The 1000-year-old oaks of Ivenacker

Ivenack forest oak tree
One of the mighty oak trees in Ivenack Forest that already existed here during the time of the Crusades.

Loud, metallic-sounding noises disturb your sleep. You wake up, your back leaning against an oak tree. A group of crusaders on their way to Jerusalem marches by, then stops and takes a break under one of the mighty oak trees. It is 1095, and Pope Urban II has called for a crusade against the Muslim Seljuks. Suddenly your nose tickles, you sneeze loudly. The group of knights turns around, one moves directly towards you. Suddenly, his smartphone rings… Wait a minute, his smartphone? You wake up and see a group of youths standing in the shadow of a Mighty Oak. It was all a dream, more than 900 years have passed.

The oldest trees in Germany

This place makes history come alive. It can not only be dreamed, but also seen and felt. The 1000-year-old Ivenack oaks are a cultural and natural-historical attrachtion without equal. They are among the oldest trees in Germany and have a special symbolic power. The mightiest of the old oaks, with 140 cubic meters, is considered the most voluminous oak in Europe. The exact age of the oak cannot be determined. However, from tree ring measurements it can be concluded that the oaks are between 800 and 1300 years old.


The Ivenack Oaks is a park in the Mecklenburg Lake Plateau in Mecklenburg-Western Pomerania.

Legends around the oak forest

Around the tree giants entwine a variety of legends and stories. Some of the legends allude to the monastery that once existed here.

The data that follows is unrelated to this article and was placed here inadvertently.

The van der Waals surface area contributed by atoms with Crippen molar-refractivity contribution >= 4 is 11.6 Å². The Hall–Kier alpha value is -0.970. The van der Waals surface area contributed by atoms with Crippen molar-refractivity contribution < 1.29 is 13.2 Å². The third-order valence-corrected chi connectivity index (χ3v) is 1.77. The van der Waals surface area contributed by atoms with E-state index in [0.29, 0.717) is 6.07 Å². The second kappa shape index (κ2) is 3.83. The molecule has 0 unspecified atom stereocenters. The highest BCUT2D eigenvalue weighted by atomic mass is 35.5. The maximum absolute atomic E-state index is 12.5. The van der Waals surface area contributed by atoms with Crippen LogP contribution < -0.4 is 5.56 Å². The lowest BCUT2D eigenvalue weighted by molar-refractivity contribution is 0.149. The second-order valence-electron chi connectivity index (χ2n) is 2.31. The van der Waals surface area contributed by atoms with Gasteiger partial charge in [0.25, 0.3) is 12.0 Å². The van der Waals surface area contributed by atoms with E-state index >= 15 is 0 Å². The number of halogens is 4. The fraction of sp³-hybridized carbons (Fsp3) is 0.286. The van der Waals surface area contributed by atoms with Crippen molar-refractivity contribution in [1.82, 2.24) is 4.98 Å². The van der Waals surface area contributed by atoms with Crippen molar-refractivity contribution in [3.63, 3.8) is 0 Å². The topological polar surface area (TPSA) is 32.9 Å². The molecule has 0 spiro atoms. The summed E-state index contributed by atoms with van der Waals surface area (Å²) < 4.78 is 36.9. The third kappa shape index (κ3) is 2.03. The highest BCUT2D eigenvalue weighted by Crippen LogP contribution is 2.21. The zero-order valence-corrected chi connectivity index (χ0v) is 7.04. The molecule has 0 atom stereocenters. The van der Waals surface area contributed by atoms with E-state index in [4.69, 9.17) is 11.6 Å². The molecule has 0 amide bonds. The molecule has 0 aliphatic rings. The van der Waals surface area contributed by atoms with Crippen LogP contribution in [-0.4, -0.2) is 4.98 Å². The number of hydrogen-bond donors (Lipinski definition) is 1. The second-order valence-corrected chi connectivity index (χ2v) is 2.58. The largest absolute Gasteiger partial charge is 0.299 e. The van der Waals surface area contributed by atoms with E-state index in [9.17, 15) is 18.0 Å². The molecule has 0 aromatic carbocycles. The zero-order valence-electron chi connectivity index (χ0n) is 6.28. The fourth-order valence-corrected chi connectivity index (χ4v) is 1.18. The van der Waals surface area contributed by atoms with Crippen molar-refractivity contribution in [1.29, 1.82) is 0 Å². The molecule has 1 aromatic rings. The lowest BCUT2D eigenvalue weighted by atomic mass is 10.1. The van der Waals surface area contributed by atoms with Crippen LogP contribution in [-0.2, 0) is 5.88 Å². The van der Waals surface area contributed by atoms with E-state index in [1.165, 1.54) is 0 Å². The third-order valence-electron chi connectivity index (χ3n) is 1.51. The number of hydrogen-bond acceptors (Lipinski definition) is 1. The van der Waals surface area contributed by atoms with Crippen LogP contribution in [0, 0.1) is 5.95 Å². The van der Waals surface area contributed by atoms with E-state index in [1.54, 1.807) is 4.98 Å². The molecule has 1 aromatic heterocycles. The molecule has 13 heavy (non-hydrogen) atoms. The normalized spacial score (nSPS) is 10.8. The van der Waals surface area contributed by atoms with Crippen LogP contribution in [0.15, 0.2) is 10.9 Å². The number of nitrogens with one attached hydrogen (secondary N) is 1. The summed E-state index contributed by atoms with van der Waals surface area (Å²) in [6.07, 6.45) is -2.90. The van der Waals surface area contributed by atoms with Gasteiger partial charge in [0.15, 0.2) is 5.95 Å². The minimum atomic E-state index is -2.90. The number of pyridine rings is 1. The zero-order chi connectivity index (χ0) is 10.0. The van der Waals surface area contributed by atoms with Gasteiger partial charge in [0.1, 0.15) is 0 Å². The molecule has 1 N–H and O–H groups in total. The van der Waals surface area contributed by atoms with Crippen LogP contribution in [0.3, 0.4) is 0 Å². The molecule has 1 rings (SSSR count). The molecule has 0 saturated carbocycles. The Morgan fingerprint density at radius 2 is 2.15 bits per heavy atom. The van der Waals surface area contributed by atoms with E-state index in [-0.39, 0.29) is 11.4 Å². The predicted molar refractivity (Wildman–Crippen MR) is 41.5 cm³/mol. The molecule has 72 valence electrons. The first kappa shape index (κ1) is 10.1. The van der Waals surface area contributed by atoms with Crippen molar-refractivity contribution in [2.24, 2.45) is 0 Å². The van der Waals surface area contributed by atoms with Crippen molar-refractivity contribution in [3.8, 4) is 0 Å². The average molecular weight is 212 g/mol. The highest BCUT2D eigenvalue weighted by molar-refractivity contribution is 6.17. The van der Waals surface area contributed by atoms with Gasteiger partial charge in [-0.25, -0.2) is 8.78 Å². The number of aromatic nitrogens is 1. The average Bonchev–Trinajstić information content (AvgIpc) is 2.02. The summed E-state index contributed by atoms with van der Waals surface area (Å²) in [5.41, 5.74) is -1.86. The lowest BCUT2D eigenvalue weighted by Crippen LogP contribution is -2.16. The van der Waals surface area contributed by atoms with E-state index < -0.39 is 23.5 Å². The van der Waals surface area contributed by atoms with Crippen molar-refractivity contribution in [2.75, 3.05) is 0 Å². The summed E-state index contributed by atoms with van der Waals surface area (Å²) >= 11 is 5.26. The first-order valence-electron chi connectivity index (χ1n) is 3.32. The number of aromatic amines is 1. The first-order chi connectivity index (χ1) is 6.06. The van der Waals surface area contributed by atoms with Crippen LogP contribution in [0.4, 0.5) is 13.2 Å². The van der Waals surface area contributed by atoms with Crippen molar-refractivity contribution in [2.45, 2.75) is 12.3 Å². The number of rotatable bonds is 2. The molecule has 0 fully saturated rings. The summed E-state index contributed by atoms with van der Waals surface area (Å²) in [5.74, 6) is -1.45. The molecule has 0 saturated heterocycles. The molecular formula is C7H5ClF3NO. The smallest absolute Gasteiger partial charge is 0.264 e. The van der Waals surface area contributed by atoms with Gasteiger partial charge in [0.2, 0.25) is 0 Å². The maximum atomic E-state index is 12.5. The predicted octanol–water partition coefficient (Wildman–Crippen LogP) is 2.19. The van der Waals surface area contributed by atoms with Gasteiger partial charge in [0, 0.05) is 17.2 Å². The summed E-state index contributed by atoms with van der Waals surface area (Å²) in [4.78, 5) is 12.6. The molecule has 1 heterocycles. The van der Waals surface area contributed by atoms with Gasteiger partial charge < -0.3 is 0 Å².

Nuns of the Cistercian monastery

One story goes that seven nuns of the Cistercian monastery Ivenack broke their vows and were turned into oaks as punishment. After 1000 years, the first of the seven is redeemed and the oak dies. A hundred years later, the second of the nuns is redeemed, and so it happens every 100 years until all the nuns are redeemed.

Another legend tells that seven nuns were surprised in their sleep by robbers and fled half-naked into the forest. The next morning they were ashamed of their sinful appearance and asked the Lord God to protect them like the trees in the forest. The request was heard; they were transformed into oaks.

Legend has it that the strongest oak tree was planted by a nun who, although already engaged, was brought to the Ivenack monastery by her relatives. The nun placed her engagement ring around the delicate trunk of the tree. Since then, the ring has participated in the growth of the oak tree and still encloses the trunk today, even though it is not visible to the human eye.


The following story is mostly based on truth:
At the beginning of the 19th century there was a famous gray stallion Herodotus at the Ivenack stud. In 1806 he was hidden from the approaching French in a hollow oak tree. But he betrayed himself by neighing, was brought out and Napoleon rode him as a lead horse. In 1814, Marshal Blücher brought the stallion back to Mecklenburg.
Herodotus was buried under an oak tree 1,000 meters north of Stavenhagen station.

Related Links

Forestry Commission Mecklenburg-Western Pomerania: